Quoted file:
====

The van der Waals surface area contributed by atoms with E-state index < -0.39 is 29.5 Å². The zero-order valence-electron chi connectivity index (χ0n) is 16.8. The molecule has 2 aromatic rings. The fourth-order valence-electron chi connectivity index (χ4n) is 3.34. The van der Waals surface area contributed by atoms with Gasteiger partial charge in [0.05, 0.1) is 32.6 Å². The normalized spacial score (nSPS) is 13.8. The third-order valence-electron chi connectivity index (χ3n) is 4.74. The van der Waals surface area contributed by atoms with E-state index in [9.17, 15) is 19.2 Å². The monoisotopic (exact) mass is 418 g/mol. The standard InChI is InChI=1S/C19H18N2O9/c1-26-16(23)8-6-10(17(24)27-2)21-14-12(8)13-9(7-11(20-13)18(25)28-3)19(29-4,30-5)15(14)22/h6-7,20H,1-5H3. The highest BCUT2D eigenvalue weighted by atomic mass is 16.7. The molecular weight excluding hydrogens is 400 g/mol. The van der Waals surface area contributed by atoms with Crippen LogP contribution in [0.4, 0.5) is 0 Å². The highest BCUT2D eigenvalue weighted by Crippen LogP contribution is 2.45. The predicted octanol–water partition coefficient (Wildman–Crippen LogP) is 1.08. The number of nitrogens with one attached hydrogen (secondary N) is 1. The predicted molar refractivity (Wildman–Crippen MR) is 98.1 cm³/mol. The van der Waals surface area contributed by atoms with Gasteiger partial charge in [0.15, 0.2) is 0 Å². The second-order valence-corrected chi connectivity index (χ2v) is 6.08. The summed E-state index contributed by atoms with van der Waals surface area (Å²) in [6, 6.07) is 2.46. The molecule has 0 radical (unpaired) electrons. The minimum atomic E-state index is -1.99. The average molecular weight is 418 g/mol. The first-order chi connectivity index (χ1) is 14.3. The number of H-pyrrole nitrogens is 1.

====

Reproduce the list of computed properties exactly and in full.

The van der Waals surface area contributed by atoms with E-state index < -0.39 is 29.5 Å². The zero-order valence-electron chi connectivity index (χ0n) is 16.8. The molecule has 2 aromatic rings. The fourth-order valence-electron chi connectivity index (χ4n) is 3.34. The van der Waals surface area contributed by atoms with Gasteiger partial charge in [0.05, 0.1) is 32.6 Å². The normalized spacial score (nSPS) is 13.8. The third-order valence-electron chi connectivity index (χ3n) is 4.74. The van der Waals surface area contributed by atoms with E-state index in [9.17, 15) is 19.2 Å². The monoisotopic (exact) mass is 418 g/mol. The standard InChI is InChI=1S/C19H18N2O9/c1-26-16(23)8-6-10(17(24)27-2)21-14-12(8)13-9(7-11(20-13)18(25)28-3)19(29-4,30-5)15(14)22/h6-7,20H,1-5H3. The highest BCUT2D eigenvalue weighted by atomic mass is 16.7. The molecular weight excluding hydrogens is 400 g/mol. The van der Waals surface area contributed by atoms with Crippen LogP contribution in [0.4, 0.5) is 0 Å². The highest BCUT2D eigenvalue weighted by Crippen LogP contribution is 2.45. The predicted octanol–water partition coefficient (Wildman–Crippen LogP) is 1.08. The number of nitrogens with one attached hydrogen (secondary N) is 1. The predicted molar refractivity (Wildman–Crippen MR) is 98.1 cm³/mol. The van der Waals surface area contributed by atoms with Gasteiger partial charge in [0.15, 0.2) is 0 Å². The second-order valence-corrected chi connectivity index (χ2v) is 6.08. The summed E-state index contributed by atoms with van der Waals surface area (Å²) in [6, 6.07) is 2.46. The molecule has 0 radical (unpaired) electrons. The minimum atomic E-state index is -1.99. The average molecular weight is 418 g/mol. The first-order chi connectivity index (χ1) is 14.3. The number of H-pyrrole nitrogens is 1.